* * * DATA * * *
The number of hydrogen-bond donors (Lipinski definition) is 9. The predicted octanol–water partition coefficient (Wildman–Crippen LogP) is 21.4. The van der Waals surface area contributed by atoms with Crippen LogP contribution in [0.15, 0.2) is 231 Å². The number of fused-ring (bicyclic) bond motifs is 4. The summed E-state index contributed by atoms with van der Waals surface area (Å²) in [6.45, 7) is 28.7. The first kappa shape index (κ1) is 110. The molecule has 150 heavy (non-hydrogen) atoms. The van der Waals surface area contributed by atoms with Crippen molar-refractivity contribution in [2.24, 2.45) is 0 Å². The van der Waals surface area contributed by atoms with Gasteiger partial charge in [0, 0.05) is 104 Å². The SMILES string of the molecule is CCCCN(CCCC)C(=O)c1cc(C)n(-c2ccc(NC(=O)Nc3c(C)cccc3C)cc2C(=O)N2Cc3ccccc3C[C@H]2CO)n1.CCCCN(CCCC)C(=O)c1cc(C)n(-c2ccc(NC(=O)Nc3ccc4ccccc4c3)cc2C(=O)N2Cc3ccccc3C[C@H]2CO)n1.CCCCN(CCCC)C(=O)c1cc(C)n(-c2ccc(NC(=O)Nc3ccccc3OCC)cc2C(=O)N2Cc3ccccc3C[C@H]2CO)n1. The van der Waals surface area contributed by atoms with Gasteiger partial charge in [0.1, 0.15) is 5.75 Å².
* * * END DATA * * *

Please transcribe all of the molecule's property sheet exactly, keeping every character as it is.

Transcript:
The number of hydrogen-bond donors (Lipinski definition) is 9. The predicted octanol–water partition coefficient (Wildman–Crippen LogP) is 21.4. The van der Waals surface area contributed by atoms with Crippen LogP contribution in [0.15, 0.2) is 231 Å². The number of fused-ring (bicyclic) bond motifs is 4. The summed E-state index contributed by atoms with van der Waals surface area (Å²) in [6.45, 7) is 28.7. The first kappa shape index (κ1) is 110. The molecule has 150 heavy (non-hydrogen) atoms. The van der Waals surface area contributed by atoms with Crippen molar-refractivity contribution in [2.24, 2.45) is 0 Å². The van der Waals surface area contributed by atoms with Gasteiger partial charge in [0, 0.05) is 104 Å². The SMILES string of the molecule is CCCCN(CCCC)C(=O)c1cc(C)n(-c2ccc(NC(=O)Nc3c(C)cccc3C)cc2C(=O)N2Cc3ccccc3C[C@H]2CO)n1.CCCCN(CCCC)C(=O)c1cc(C)n(-c2ccc(NC(=O)Nc3ccc4ccccc4c3)cc2C(=O)N2Cc3ccccc3C[C@H]2CO)n1.CCCCN(CCCC)C(=O)c1cc(C)n(-c2ccc(NC(=O)Nc3ccccc3OCC)cc2C(=O)N2Cc3ccccc3C[C@H]2CO)n1. The van der Waals surface area contributed by atoms with Gasteiger partial charge in [0.1, 0.15) is 5.75 Å².